Undercut anchors are specially designed for use in concrete. While choosing the anchors, some important factors should be considered, including the concrete strength and condition (cracked or non-cracked), anchor spacing, distance between edges, structural thickness, value and angle of the applied load, thickness of the fixture, the environmental conditions as an absolute minimum.
Operating Principle and Performance
An undercut anchor works by creating a positive mechanical interlock within a concrete structure. This positive mechanical interlock is what gives this type of anchor a performance way above that of normal mechanical expansion anchors.
In the case of the Liebig Ultraplus, a special undercutting tool is used to create a uniformed void around the lower section of the drilled hole, Once the anchor is inserted, the spring loaded mechanism of the anchor forces out the expansion keys in to the void and the interlock is created. This type of anchor and the interlock it creates offer by far the highest performance and resistance compared to other types of undercut anchor. Anchors are designed such that rather than concrete capacity it is the steel from which the anchor is produced which can be fully utilised to provide the ultimate resistance.
Other types of undercut anchors tend to be installed as follows:-
- Self-undercutting-rotary and self-undercutting-percussion. In the pre-drilling technique, a special drill is manipulated eccentrically by hand to create to create the undercut shape,
- For the self-undercutting-rotary process, a stop drill is employed to form a cylindrical hole. From there, the anchor is positioned in the bottom of the hole, a special adapter and a hammer drill is used to spin it into the hole; the special teeth of the anchor create the undercut shape as it spins.
Undercut anchors are among the most versatile kinds of anchor because they have the ability to function in cracked or non-cracked concrete; they have excellent dynamic resistance, and allow for different attachments and finishes. As a result, they are suitable for a wide range of applications such as:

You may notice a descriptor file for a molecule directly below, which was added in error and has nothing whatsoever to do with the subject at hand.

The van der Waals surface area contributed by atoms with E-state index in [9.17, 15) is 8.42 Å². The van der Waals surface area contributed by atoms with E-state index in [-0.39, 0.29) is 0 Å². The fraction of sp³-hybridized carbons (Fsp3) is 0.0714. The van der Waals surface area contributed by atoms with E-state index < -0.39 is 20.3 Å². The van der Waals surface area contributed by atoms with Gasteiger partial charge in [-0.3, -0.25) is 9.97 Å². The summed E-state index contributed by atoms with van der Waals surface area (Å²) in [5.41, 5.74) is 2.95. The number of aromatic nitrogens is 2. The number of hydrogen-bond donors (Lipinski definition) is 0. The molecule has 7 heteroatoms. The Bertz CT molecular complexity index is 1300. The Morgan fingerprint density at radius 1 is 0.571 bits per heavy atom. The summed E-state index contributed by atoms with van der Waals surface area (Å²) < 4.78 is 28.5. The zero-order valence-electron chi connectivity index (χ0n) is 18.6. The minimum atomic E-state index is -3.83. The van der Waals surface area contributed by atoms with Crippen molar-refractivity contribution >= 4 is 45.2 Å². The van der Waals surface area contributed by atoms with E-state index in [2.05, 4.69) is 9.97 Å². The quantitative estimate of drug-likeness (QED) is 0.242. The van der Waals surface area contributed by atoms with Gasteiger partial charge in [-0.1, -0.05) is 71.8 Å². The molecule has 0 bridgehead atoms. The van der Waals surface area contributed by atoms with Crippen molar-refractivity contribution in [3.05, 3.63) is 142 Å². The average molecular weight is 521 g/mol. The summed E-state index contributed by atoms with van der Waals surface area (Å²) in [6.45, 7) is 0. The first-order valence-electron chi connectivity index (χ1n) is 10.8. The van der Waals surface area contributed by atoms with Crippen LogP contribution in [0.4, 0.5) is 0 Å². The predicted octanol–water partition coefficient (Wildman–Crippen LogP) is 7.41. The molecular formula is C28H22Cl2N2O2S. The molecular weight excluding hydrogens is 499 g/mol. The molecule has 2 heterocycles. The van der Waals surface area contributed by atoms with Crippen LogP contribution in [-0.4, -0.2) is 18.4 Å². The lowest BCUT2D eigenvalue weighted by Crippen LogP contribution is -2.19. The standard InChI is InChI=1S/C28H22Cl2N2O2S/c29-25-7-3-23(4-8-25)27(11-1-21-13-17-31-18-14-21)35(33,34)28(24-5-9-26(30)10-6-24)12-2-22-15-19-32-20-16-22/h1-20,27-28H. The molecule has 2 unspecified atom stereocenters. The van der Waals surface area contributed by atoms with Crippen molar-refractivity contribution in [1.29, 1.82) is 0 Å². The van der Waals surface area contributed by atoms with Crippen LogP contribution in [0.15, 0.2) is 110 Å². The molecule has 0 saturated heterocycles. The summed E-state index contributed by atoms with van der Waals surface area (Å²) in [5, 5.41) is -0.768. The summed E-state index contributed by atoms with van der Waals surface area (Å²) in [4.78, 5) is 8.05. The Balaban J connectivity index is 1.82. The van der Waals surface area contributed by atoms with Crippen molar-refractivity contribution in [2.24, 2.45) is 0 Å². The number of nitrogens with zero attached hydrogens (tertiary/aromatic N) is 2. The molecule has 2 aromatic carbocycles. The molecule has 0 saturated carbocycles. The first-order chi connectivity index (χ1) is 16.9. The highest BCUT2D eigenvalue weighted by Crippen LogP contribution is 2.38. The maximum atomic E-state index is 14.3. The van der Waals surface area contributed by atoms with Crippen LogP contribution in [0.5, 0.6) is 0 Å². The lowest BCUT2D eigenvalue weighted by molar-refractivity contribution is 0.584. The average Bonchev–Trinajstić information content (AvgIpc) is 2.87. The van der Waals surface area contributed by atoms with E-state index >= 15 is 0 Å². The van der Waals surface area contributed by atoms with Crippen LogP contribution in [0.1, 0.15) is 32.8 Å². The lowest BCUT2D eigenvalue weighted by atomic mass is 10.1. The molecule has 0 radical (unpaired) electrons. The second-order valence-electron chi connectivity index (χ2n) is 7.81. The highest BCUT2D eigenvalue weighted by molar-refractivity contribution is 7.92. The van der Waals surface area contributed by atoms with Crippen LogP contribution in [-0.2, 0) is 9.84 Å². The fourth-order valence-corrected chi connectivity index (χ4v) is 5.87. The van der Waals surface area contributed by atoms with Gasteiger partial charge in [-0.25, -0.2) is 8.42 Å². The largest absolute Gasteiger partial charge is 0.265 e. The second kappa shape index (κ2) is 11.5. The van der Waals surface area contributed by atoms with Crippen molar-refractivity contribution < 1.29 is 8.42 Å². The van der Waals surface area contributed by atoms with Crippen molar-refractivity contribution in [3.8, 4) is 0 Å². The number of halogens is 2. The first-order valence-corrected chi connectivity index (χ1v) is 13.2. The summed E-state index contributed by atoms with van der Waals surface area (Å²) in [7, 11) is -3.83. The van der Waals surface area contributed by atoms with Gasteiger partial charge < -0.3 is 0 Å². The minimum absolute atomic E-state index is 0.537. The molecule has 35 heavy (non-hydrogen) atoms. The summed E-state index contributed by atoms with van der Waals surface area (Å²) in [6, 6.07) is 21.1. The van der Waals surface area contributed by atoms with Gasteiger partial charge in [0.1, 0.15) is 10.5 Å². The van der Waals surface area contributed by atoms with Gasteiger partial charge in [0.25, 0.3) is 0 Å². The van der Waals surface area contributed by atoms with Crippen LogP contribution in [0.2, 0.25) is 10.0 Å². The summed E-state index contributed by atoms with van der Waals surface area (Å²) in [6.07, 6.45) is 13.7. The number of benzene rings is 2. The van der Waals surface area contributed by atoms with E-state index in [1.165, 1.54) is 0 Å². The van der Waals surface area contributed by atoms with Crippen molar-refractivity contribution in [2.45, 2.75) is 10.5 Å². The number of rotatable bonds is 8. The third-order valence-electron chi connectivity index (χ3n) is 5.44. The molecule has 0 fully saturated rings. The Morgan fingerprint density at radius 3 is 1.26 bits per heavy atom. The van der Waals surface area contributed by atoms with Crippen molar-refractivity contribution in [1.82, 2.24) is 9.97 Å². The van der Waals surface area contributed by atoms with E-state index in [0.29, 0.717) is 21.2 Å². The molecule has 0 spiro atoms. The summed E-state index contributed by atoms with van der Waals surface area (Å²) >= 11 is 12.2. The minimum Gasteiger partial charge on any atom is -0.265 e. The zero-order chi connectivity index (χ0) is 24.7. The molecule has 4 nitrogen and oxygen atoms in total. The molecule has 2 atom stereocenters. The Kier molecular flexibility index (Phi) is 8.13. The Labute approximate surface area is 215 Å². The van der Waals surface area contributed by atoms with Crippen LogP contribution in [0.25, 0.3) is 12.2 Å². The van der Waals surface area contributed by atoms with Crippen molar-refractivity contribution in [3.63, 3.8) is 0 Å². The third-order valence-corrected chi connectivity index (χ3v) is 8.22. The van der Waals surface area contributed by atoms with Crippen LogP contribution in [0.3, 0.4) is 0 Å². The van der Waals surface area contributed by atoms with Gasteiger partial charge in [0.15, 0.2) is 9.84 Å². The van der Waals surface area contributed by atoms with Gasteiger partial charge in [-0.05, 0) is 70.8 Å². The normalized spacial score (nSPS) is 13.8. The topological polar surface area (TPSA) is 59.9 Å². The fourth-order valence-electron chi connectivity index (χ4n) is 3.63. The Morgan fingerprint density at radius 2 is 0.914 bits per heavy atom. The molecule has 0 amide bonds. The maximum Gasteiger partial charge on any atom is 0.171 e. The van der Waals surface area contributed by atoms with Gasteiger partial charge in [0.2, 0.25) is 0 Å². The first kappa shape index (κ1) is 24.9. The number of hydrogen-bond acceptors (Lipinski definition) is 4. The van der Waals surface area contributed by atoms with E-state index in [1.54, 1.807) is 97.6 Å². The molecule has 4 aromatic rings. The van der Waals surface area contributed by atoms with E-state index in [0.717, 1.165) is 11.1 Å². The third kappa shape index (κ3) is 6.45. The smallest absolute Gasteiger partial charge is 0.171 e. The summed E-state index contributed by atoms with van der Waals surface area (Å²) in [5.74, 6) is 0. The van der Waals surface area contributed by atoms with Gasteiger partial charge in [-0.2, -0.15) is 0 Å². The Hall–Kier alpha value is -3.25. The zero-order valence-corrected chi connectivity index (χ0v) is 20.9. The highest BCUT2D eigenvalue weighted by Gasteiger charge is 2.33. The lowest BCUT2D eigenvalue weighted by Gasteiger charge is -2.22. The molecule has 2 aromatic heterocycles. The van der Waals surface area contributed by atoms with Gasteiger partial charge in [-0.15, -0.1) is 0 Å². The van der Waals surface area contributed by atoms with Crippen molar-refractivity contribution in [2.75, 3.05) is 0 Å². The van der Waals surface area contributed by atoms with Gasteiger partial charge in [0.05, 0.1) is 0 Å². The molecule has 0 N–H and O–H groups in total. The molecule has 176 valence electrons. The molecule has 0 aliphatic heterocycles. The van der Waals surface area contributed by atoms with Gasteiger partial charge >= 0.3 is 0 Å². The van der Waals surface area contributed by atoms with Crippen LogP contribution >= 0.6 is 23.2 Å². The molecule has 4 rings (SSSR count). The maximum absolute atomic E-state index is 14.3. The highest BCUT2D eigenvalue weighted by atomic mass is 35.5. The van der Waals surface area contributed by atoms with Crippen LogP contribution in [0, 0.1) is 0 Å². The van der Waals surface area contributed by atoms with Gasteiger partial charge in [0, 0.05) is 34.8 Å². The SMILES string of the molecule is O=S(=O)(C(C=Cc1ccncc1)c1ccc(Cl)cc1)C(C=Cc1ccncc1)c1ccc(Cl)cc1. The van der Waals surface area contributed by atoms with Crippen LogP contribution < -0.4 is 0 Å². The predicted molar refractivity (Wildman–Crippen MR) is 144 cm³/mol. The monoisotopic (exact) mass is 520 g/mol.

- Shockproof connection in areas prone to earthquakes.
- Dynamic loads
- Steel fabrications in staircases and ladders
- Roller coasters
- Nuclear power plants
- Seismic retrofitting.
Installation differs depending upon the type of undercut anchor being used.
For a self-undercut anchor like the Liebig SUPERPLUS BLS, there is no need for special tools. The undercut is created by the anchor itself. When the BLS Anchor is expanded in to a pre-drilled hole, keys at the bottom of the expansion shield create voids at a predetermined depth inside the concrete. Those keys then lock in to those voids and provide the resistance to tensile action.
In the case of the Liebig Ultraplus, a special tool is used to create a void at a predetermined depth inside the concrete. The spring action of the Ultraplus anchor when installed, forces keys to expand into the pre-cut void. This is how the resistance to tensile action is created using this type of anchor.
There are various types of post-installed mechanical anchors but undercut anchors are by far the strongest and able to resist much higher loads compared to mechanical expansion anchors. This is why they are often used in structures such as the nuclear power plants, where human safety is of utmost importance and failure often has catastrophic consequences.
In general, the suitability of the concrete to resist the transfer of the action load from the application is usually decisive. “Concrete capacity” A fixing can only be as good as the base material it is fixing in to. However, how the mechanical anchor transfers the action load has a significant impact on the concretes capacity to resist the load or action.
How Undercut Anchors Work
Mechanical expansion anchors work, as their name suggests, by expanding in to a pre-drilled hole in to the concrete. The friction created by that expansion is what provides the resistance to the tensile action. In general terms, the greater the tensile action, the greater the horizontal expansion forces that are required. High expansion forces create high compression/stress zones in the concrete which detrimentally effects how the concrete is able to resist the action loads.
An undercut anchor works differently. It works by creating a positive key in to a pre-cut or self-cut void inside the concrete. They either open out in to a pre-cut void as in the case of the Liebig Ultraplus, or they create their own void and key in to that, as in the case of the Liebig Ultraplus BLS anchor. They do not rely on expansion and friction and thus they do not create such high compressive or stress zones in the concrete. As a result, undercut anchors are able to make much better use of the concretes capacity and thus are able to resist much higher tensile loads. In addition to normal tensile action loads, the positive mechanical interlock and the reduction of compressive stress zones in the concrete make undercut anchors more able to manage the action loads which are created in dynamic, seismic, shock and other such high impact application conditions.